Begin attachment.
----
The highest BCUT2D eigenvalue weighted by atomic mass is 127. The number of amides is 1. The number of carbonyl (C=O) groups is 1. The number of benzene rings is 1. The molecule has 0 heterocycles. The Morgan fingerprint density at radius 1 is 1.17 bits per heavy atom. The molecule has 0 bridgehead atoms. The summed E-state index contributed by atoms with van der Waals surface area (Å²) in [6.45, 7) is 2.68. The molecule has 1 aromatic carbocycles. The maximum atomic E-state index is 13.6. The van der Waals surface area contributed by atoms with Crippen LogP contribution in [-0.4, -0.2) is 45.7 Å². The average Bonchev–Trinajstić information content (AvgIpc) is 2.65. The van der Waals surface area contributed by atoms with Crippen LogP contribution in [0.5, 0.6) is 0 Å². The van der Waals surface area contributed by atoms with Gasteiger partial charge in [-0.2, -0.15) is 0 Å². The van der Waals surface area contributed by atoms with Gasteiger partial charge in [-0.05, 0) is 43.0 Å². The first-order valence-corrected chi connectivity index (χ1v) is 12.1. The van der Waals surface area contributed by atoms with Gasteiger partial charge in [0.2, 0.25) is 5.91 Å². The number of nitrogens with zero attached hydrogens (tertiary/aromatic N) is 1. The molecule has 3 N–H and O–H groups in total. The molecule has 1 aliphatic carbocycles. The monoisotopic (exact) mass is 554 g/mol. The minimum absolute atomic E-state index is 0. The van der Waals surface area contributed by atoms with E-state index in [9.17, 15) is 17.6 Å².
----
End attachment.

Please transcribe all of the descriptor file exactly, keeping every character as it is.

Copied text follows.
The highest BCUT2D eigenvalue weighted by atomic mass is 127. The number of amides is 1. The number of carbonyl (C=O) groups is 1. The number of benzene rings is 1. The molecule has 0 heterocycles. The Morgan fingerprint density at radius 1 is 1.17 bits per heavy atom. The molecule has 0 bridgehead atoms. The summed E-state index contributed by atoms with van der Waals surface area (Å²) in [6.45, 7) is 2.68. The molecule has 1 aromatic carbocycles. The maximum atomic E-state index is 13.6. The van der Waals surface area contributed by atoms with Crippen LogP contribution in [-0.4, -0.2) is 45.7 Å². The average Bonchev–Trinajstić information content (AvgIpc) is 2.65. The van der Waals surface area contributed by atoms with Crippen LogP contribution in [0.5, 0.6) is 0 Å². The van der Waals surface area contributed by atoms with Gasteiger partial charge in [-0.2, -0.15) is 0 Å². The van der Waals surface area contributed by atoms with Gasteiger partial charge in [-0.05, 0) is 43.0 Å². The first-order valence-corrected chi connectivity index (χ1v) is 12.1. The van der Waals surface area contributed by atoms with Gasteiger partial charge in [0.2, 0.25) is 5.91 Å². The number of nitrogens with zero attached hydrogens (tertiary/aromatic N) is 1. The molecule has 3 N–H and O–H groups in total. The molecule has 1 aliphatic carbocycles. The monoisotopic (exact) mass is 554 g/mol. The minimum absolute atomic E-state index is 0. The van der Waals surface area contributed by atoms with E-state index in [9.17, 15) is 17.6 Å².